This is the first of a new monthly blog highlighting significant press coverage ILC-UK has received for our research, reports and events. Continue reading
Following on from the incredible success of ‘The Age of No Retirement?’ event at the OXO Tower Bargehouse in London on 1-2 October last year, ‘The Age of No Retirement?’ is visiting Manchester on 27-29 April. Continue reading
In a budget full of politics, but devoid of much policy, all of George Osborne’s announcements centred on savings. For the pensioners there was increased access to their pensions savings via the un-locking of annuities; for first time buyers there was the promise to top up their savings for a deposit; and for everyone else there were flexible ISAs and a new Personal Savings Allowance. But will these measures really support a nation of savers?
In my last post I argued that the key to avoiding inter-generational conflict over retirement is making it possible for people to decide for themselves how and when they exit the labour market. Only that way will we accept that we cannot sustain the work:retirement balance that we have come to expect during the last generation. That our expectations have become unsustainable is clear, as is the fact that the situation is only partially down to longer life expectancy. That said, I am troubled by the suggestion of some commentators that this is somehow the ‘fault’ of the baby boomers, as opposed to the sort of overshoot that we see in everything that relies on long-term projections.
In my last post I described the looming ‘hard landing’ in which incompatible and unsustainable retirement expectations become a political and social battleground. The question is whether we can design, and transition to, a future retirement system that is sustainable, without causing a fracture between generations. Continue reading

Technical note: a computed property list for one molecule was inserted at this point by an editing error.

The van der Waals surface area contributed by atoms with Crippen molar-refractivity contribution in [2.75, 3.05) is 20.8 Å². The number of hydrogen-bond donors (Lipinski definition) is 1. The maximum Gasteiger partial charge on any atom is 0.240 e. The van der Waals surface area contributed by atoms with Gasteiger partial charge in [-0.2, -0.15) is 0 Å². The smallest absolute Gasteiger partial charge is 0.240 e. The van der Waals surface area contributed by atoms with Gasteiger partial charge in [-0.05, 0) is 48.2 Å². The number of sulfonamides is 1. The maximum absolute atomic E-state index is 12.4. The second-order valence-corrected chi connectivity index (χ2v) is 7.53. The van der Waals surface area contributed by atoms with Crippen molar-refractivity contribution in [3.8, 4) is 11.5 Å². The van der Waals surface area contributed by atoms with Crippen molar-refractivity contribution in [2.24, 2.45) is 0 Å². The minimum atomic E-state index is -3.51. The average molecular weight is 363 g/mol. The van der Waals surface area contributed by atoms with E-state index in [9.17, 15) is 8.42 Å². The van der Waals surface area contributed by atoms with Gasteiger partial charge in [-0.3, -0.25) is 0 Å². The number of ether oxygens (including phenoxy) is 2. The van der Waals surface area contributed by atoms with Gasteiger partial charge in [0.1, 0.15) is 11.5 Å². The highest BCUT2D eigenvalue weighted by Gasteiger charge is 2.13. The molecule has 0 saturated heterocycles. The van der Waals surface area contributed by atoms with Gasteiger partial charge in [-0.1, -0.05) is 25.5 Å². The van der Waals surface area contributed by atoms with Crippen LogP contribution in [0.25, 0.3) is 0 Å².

Today we’ll be visiting the House of Lords to raise awareness of young-onset dementia. Continue reading
Our retirement expectations are unsustainable. Warren Buffet forecast this already in 1975 . By 2014 he was describing the impact on public sector finances as a “giant financial tapeworm” . The thing about tapeworms is that left untreated you can live with them for a long time, before they suddenly make you sick. Or dead.
In March 2013, The General Lifestyle Survey showed that between 2005 and 2013, the percentage of men drinking 8 or more units of alcohol (the equivalent of 4 or more pints of normal strength beer) on any one day in the past week had changed by only 5% in the 65 and over age group. This compares to reductions of 30%, 19% and 12% in the 16-24, 22-44 and 45-64 age groups respectively. A clearly a worrying trend, helped little by the uncertainty over whether alcohol is friend or foe to public health. Continue reading
Universal Credit (UC) is the government’s first “digital by default” benefit, with claimants expected to use the internet to apply, and then check on their payments. It combines six existing benefits: housing benefit, income support, employment support allowance, jobseekers allowance, working tax credit and child tax credit.
Our places of work and play are encouraging inactivity, risking our future health argued Public Health England (PHE) (everybody active, everyday) earlier this month.